Sunday, August 01, 2004

NOT THE FIRST TIME? Remember Florida's felon/purge list? The one Governor Jeb Bush scrapped in early July after embarrassing details emerged about its contents?

A quick recap:

1. Florida hires a private company to generate a list of disqualified voters--primarily new felons, who automatically lose their right to vote under Florida law. The list is designed for local supervisors of elections, who will use it to purge ineligible voters from their rolls.

2. Because the felon/purge list caused so much controversy in 2000--evidence suggests that it illegally disqualified at least some eligible voters--media organizations and liberal groups ask to see the list.

3. State officials refuse to release it.

4. Media organizations sue for access.

5. The state's privacy arguments are rejected by a Tallahassee judge, and the list becomes public.

6. Within a week of the list's release, reporters notice that of nearly 48,000 names on the list, only 61 (or .1%) belong to Hispanics. By contrast, more than 22,000 belong to African-Americans. (In Florida, Hispanics are a Republican-leaning voting bloc while African-Americans are solidly Democratic.)

7. Florida withdraws the list. "We are deeply concerned and disappointed that this has occurred," wrote Secretary of State Glenda Hood, a Republican. Gov. Jeb Bush added, "Not including Hispanic felons that may be voters on the list . . . was an oversight and a mistake."

As I digested these developments, I wondered:

If the Florida list for 2004 was set to purge a disproportionately small number of Hispanics--a crucial voting bloc for Republicans in Florida--how did the list treat Hispanics in 2000?

THE NUMBERS Some digging led me to Guy Stuart, a professor of public policy at Harvard's Kennedy School of Government, and the author of an impressively-thorough paper (.pdf) on African-American over-representation on Florida's 2000 list.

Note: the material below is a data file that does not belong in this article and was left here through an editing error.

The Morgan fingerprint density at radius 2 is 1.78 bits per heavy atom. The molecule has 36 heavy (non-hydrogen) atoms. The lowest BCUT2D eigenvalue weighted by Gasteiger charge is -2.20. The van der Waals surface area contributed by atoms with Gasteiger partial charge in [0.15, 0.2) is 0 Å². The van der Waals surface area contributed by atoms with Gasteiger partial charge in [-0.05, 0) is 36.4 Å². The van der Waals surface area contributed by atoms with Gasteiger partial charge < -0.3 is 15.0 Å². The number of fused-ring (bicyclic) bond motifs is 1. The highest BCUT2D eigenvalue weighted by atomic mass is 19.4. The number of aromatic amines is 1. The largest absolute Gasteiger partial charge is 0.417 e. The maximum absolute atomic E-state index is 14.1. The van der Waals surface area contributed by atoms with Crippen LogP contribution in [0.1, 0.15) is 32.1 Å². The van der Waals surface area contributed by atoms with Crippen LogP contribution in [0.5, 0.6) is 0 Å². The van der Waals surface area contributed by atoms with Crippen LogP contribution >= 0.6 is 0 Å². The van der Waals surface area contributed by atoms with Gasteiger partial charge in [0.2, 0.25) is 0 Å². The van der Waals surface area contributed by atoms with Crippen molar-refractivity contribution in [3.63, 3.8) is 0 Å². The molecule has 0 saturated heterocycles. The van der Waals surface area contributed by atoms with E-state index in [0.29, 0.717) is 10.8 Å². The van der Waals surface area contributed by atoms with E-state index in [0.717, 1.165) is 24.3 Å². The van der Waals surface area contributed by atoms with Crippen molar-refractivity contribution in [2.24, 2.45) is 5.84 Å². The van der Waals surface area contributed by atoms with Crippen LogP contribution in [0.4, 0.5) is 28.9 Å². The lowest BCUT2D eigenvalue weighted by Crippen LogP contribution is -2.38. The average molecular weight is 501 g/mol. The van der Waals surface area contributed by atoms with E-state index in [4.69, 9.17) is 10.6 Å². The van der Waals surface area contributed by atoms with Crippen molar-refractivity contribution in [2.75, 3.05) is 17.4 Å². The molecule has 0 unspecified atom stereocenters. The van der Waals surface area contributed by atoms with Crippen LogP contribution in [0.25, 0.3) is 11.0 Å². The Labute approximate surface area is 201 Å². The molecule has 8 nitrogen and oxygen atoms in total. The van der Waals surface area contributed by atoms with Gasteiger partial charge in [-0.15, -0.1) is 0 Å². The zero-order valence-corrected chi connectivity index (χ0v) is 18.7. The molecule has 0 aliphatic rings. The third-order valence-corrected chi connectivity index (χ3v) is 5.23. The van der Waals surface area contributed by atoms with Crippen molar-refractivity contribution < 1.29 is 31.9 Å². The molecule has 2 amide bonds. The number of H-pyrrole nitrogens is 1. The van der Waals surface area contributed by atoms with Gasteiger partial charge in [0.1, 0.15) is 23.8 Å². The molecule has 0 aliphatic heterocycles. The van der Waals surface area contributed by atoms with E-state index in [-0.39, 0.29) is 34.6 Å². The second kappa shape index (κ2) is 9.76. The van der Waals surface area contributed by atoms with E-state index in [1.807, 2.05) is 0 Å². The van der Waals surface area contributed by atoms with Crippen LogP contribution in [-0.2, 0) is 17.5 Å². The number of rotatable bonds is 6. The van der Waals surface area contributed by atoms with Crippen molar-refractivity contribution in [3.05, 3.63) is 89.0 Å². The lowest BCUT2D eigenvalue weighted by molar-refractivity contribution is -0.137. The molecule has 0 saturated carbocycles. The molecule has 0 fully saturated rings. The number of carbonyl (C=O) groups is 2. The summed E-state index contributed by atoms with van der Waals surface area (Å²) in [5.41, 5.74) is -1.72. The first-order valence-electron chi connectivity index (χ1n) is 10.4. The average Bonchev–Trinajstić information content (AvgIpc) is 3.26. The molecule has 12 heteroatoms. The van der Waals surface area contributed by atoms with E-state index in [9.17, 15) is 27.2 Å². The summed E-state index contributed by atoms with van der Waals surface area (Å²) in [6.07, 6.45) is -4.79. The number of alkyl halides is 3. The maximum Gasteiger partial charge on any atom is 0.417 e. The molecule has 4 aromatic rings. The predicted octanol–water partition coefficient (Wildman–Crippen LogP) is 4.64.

What did I find out?

According to Stuart, 1,241 Hispanic names made their way onto 2000 list. Which means that, while the list wasn't as egregiously unrepresentative back then as it was this time around, Hispanics were nonetheless substantially under-represented in 2000: only 4% of names on the list were Hispanic in a state where Hispanics make up 11% of registered voters.

So what's going on? Were large numbers of Hispanics omitted from the 2000 list? Or, to put it more sharply: Is it possible that it took the illegal votes of Hispanic felons to put Bush over the top in 2000 in Florida?

The short answer is that the numbers, by themselves, aren't persuasive evidence for either of those conclusions. On the other hand, the discrepancy between Hispanic representation on the voter rolls and on the felon/purge list strikes me as being large enough to demand an explanation, and Stuart agrees.

(Because his research focused almost exclusively on the disproportionately high number of African-American names on the felon/purge list in 2000, the under-representation of Hispanics wasn't something Stuart had considered until I asked him about it.)

Additional research would be required, Stuart believes, to determine why Hispanic were under-represented. And the discrepancy could certainly have an innocent explanation. He floated the following conspiracy-free theory as an example:

[Perhaps] the population of Hispanic registered voters is different from the population of Hispanic felons and ex-felons, more so than is the case for African-Americans. Part of this may have to do with citizenship issues--are non-citizen Latinos more likely to commit felonies? Or is it simply the case that registering to vote in the Latino community is a better indicator of being a "good citizen" than it is in the African-American community? So if the overlap between registered voters and felons is less in the Latino community, then you can expect under-representation.

Still, even as Stuart termed that explanation plausible, he conceded that he wasn't convinced by it.

Neither am I.

Anyone with a thick rolodex and a Big Media byline willing to take a closer look?

FOOTNOTE / SHAMELESS PLUG: Glad this post has generated so much interest. New to CONTRAPOSITIVE? Here are a pair of "greatest hits":

BUSH'S LOST SUMMER: On August 6, 2001, President Bush was told that Osama Bin Laden was determined to attack inside the United States. So how did the President spend August 7?

RICE'S LOOP: What didn't Condi know and when didn't she know it?

CONTRAPOSITIVE is edited by Dan Aibel. Dan's a playwright. He lives in New York City.